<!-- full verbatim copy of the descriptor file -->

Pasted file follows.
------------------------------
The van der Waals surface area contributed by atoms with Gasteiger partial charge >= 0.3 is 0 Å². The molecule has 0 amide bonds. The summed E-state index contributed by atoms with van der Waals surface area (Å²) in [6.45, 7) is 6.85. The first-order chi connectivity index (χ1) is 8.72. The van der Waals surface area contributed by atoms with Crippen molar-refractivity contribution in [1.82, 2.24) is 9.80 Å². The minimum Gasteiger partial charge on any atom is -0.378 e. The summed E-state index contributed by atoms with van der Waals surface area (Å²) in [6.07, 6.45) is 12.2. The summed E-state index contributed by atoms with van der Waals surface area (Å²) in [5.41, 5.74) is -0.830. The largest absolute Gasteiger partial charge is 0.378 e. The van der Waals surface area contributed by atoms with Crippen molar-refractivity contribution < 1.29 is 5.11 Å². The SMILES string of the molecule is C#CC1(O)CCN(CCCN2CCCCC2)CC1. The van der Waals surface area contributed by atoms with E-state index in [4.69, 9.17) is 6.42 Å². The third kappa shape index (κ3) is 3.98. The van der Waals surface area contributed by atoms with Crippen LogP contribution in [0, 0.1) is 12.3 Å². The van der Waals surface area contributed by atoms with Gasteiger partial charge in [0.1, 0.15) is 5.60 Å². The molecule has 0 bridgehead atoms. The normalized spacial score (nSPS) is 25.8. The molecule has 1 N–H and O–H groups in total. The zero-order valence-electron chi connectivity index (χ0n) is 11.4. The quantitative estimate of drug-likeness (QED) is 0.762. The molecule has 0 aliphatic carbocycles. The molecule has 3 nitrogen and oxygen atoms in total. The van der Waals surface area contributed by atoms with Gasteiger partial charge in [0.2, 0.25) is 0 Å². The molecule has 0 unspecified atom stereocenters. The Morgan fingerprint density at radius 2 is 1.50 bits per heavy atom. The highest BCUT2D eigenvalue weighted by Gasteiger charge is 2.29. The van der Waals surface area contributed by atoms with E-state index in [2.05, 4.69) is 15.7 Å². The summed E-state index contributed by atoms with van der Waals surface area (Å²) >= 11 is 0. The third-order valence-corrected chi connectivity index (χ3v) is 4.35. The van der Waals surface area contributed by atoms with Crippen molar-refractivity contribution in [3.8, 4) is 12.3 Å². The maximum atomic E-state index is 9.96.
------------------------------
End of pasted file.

The van der Waals surface area contributed by atoms with Gasteiger partial charge >= 0.3 is 0 Å². The molecule has 0 amide bonds. The summed E-state index contributed by atoms with van der Waals surface area (Å²) in [6.45, 7) is 6.85. The first-order chi connectivity index (χ1) is 8.72. The van der Waals surface area contributed by atoms with Crippen molar-refractivity contribution in [1.82, 2.24) is 9.80 Å². The minimum Gasteiger partial charge on any atom is -0.378 e. The summed E-state index contributed by atoms with van der Waals surface area (Å²) in [6.07, 6.45) is 12.2. The summed E-state index contributed by atoms with van der Waals surface area (Å²) in [5.41, 5.74) is -0.830. The largest absolute Gasteiger partial charge is 0.378 e. The van der Waals surface area contributed by atoms with Crippen molar-refractivity contribution < 1.29 is 5.11 Å². The SMILES string of the molecule is C#CC1(O)CCN(CCCN2CCCCC2)CC1. The van der Waals surface area contributed by atoms with E-state index in [4.69, 9.17) is 6.42 Å². The third kappa shape index (κ3) is 3.98. The van der Waals surface area contributed by atoms with Crippen LogP contribution in [0, 0.1) is 12.3 Å². The van der Waals surface area contributed by atoms with Gasteiger partial charge in [0.1, 0.15) is 5.60 Å². The molecule has 0 bridgehead atoms. The normalized spacial score (nSPS) is 25.8. The molecule has 1 N–H and O–H groups in total. The zero-order valence-electron chi connectivity index (χ0n) is 11.4. The quantitative estimate of drug-likeness (QED) is 0.762. The molecule has 0 aliphatic carbocycles. The molecule has 3 nitrogen and oxygen atoms in total. The van der Waals surface area contributed by atoms with Gasteiger partial charge in [0.2, 0.25) is 0 Å². The molecule has 0 unspecified atom stereocenters. The Morgan fingerprint density at radius 2 is 1.50 bits per heavy atom. The highest BCUT2D eigenvalue weighted by Gasteiger charge is 2.29. The van der Waals surface area contributed by atoms with E-state index in [2.05, 4.69) is 15.7 Å². The summed E-state index contributed by atoms with van der Waals surface area (Å²) >= 11 is 0. The third-order valence-corrected chi connectivity index (χ3v) is 4.35. The van der Waals surface area contributed by atoms with Crippen molar-refractivity contribution in [3.8, 4) is 12.3 Å². The maximum atomic E-state index is 9.96.